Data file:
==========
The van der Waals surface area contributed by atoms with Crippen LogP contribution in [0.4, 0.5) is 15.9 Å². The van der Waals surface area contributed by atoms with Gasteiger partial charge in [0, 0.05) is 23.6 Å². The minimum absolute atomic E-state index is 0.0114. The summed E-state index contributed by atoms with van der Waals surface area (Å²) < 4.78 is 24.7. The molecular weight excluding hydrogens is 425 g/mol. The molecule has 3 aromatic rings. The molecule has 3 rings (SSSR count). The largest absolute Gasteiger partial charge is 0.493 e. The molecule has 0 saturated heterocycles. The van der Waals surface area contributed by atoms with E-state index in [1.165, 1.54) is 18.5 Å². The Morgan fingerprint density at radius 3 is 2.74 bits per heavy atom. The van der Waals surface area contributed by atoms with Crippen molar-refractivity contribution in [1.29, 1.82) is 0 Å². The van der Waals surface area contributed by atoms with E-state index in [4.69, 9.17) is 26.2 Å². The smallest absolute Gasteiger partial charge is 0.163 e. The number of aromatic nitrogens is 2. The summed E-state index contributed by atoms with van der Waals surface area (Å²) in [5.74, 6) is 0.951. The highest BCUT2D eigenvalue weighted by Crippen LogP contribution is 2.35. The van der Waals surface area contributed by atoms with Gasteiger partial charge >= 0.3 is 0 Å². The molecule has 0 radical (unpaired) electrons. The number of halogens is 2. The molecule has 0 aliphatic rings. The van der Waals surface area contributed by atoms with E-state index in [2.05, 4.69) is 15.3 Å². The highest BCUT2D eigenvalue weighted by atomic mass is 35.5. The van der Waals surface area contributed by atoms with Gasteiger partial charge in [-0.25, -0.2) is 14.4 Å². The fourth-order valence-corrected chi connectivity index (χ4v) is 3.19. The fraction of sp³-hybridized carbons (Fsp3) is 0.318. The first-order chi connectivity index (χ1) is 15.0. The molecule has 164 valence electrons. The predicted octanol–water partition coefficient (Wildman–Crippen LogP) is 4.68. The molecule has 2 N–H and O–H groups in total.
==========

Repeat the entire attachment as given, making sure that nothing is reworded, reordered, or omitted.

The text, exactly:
The van der Waals surface area contributed by atoms with Crippen LogP contribution in [0.4, 0.5) is 15.9 Å². The van der Waals surface area contributed by atoms with Gasteiger partial charge in [0, 0.05) is 23.6 Å². The minimum absolute atomic E-state index is 0.0114. The summed E-state index contributed by atoms with van der Waals surface area (Å²) < 4.78 is 24.7. The molecular weight excluding hydrogens is 425 g/mol. The molecule has 3 aromatic rings. The molecule has 3 rings (SSSR count). The largest absolute Gasteiger partial charge is 0.493 e. The molecule has 0 saturated heterocycles. The van der Waals surface area contributed by atoms with E-state index in [1.165, 1.54) is 18.5 Å². The Morgan fingerprint density at radius 3 is 2.74 bits per heavy atom. The van der Waals surface area contributed by atoms with Crippen molar-refractivity contribution in [1.29, 1.82) is 0 Å². The van der Waals surface area contributed by atoms with E-state index in [4.69, 9.17) is 26.2 Å². The smallest absolute Gasteiger partial charge is 0.163 e. The number of aromatic nitrogens is 2. The summed E-state index contributed by atoms with van der Waals surface area (Å²) in [5.74, 6) is 0.951. The highest BCUT2D eigenvalue weighted by Crippen LogP contribution is 2.35. The van der Waals surface area contributed by atoms with Gasteiger partial charge >= 0.3 is 0 Å². The molecule has 0 radical (unpaired) electrons. The number of halogens is 2. The molecule has 0 aliphatic rings. The van der Waals surface area contributed by atoms with E-state index in [2.05, 4.69) is 15.3 Å². The highest BCUT2D eigenvalue weighted by atomic mass is 35.5. The van der Waals surface area contributed by atoms with Gasteiger partial charge in [-0.25, -0.2) is 14.4 Å². The fourth-order valence-corrected chi connectivity index (χ4v) is 3.19. The fraction of sp³-hybridized carbons (Fsp3) is 0.318. The first-order chi connectivity index (χ1) is 15.0. The molecule has 164 valence electrons. The predicted octanol–water partition coefficient (Wildman–Crippen LogP) is 4.68. The molecule has 2 N–H and O–H groups in total.